Ch 8 VERSE 6
यं यं वापि स्मरन्भावं त्यजत्यन्ते कलेवरम् ।
तं तमेवैति कौन्तेय सदा तद्भावभावितः ॥६॥
yaṁ yaṁ vāpi smaran bhāvaṁ
tyajaty ante kalevaram
taṁ tam evaiti kaunteya
yam yam—whatever; vā—either; api—also; smaran—remembering; bhāvam—nature; tyajati—give up; ante—at the end; kalevaram—this body; tam tam—similar; eva—certainly; eti—gets; kaunteya—O son of Kuntī; sadā—always; tat—that; bhāva—state of being; bhāvitaḥ—remembering.
Whatever state of being one remembers when he quits his body, that state he will attain without fail.
yaṁ yaṁ vāpi smaran bhāvaṁ
tyajaty ante kalevaram
taṁ tam evaiti kaunteya
”Whatever state of being one remembers when he quits his body, that state he will attain without fail.”
So this is a really important verse because it forces us to consider the purpose of my life. It gives me a context to make judgment about my choices, about my actions, my speech, my state of consciousness. If this principle that’s being spoken of here was actually fully embraced, if I understood that it is going to be that moment of my leaving this body, that moment, the state of consciousness that I am in, that which I will be remembering and reflecting on, will determine what’s going to happen to me, where I will be going from here.
And so for the yogis and for the transcendentalists, understanding this principle, they lived their life knowing that that moment was so important, that I should aspire to attain a state of transcendental consciousness that will be with me, that will be the state that I will be in, at that time when I am to leave my body.
What happens is that all living beings, according to their choices in life, the type of tastes that they develop, the things that they pursue, the places where they seek enjoyment and so-called happiness, that those things profoundly affect me. And if I understand that I need to get this all sorted and become focused on that which, at the end of this time that I have in this body, will make it so that I can be relieved of material existence, that I can attain the highest spiritual goal, that my life needs to be guided by this principle, that I should see this as being more important than anything else.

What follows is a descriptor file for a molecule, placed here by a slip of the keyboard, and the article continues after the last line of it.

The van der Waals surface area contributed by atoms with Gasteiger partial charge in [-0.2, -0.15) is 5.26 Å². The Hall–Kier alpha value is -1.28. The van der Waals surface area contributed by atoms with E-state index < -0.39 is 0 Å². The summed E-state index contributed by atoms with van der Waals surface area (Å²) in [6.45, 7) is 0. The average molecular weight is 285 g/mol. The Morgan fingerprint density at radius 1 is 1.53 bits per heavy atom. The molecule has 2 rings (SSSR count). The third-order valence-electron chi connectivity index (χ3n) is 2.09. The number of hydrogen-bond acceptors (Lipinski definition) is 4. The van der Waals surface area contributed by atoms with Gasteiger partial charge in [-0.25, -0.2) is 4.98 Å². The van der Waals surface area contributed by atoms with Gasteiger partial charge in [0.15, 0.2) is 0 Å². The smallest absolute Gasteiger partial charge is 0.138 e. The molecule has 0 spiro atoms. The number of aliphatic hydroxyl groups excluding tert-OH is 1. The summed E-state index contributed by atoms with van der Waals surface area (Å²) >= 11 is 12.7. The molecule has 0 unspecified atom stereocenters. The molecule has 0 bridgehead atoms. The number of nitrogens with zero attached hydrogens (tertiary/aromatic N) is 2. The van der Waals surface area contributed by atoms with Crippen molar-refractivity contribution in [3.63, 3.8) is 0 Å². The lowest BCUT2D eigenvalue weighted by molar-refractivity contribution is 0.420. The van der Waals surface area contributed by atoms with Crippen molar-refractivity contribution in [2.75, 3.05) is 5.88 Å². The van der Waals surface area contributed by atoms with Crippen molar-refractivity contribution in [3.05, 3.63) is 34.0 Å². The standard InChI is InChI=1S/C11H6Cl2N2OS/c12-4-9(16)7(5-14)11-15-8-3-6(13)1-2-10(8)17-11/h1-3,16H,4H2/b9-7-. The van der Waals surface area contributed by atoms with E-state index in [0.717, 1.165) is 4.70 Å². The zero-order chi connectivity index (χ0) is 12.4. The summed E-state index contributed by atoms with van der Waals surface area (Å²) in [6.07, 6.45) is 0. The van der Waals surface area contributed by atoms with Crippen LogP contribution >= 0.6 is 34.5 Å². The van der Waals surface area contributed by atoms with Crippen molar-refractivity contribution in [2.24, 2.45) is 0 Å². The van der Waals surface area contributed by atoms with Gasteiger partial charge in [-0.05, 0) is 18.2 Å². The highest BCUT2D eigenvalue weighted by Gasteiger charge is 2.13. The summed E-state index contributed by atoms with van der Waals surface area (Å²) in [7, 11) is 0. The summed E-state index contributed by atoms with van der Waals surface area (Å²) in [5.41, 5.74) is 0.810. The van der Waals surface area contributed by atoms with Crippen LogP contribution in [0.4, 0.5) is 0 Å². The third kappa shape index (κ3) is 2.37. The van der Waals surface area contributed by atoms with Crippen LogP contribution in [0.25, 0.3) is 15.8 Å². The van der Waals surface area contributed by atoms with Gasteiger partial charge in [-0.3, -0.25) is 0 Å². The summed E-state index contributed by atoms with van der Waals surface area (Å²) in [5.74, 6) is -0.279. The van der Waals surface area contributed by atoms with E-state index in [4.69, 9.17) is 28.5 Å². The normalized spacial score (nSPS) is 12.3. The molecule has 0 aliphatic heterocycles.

Srila Visvanatha Cakravati Thakur, in commenting on this verse, has stated:
“This verse, explains that just as by remembering Me (meaning Krishna) one attains Me, (as stated in the previous verse), so by remembering something else, one attains something else, being completely absorbed in, or being similar to that object (bhavitah) by constant thoughts (or bhava) of that object.”
In his commentary on this verse, Srila Baktivedanta Swami Prabhupad has stated:
“The process of changing one’s nature at the critical moment of death is here explained. How can one die in a proper state of mind? Maharaja Bharata thought of a deer at the time of death and so was transferred to that form of life. However, as a deer, Maharaja Bharata could remember his past activities. Of course, the cumulative effect of the thoughts and actions of one’s life influences one’s thoughts at the moment of death; therefore the actions of his life determine one’s future state of being. If one is transcendentally absorbed in Krishna’s service then his next body will be transcendental (or spiritual), not physical. Therefore the chanting of Hare Krishna is the best process for successfully changing one’s state of being to transcendental life.”
So in the reference which Srila Baktivedanta Swami Prabhupad makes to Maharaja Bharata and the deer: He was a famous king that was extremely pious, but deeply absorbed in this kingly position and managing his state. And towards the later part of his life, he retired from that position and went off to live alone in the forest as a sage, or a yogi, engaged in the awakening of this mood of transcendental love for God. And so his sadhana comprised worship and frequent chanting and meditation etc.
While living out in the forest in a small hut, he heard this roaring of an animal, a tiger, and he investigated and saw that it had frightened a she deer, who had fallen to its death. And there was a baby, a newly born baby deer there, and feeling great pity for this little animal, he took it to his hermitage and raised it. And he developed a great affection for the deer, so that even while he was doing his worship, his puja or whatever, he would sometimes just be checking if the deer is okay. [Mimes looking down to check on the deer.] And so you could see it was a break in his focus and meditation, and his attachment grew greatly for this animal.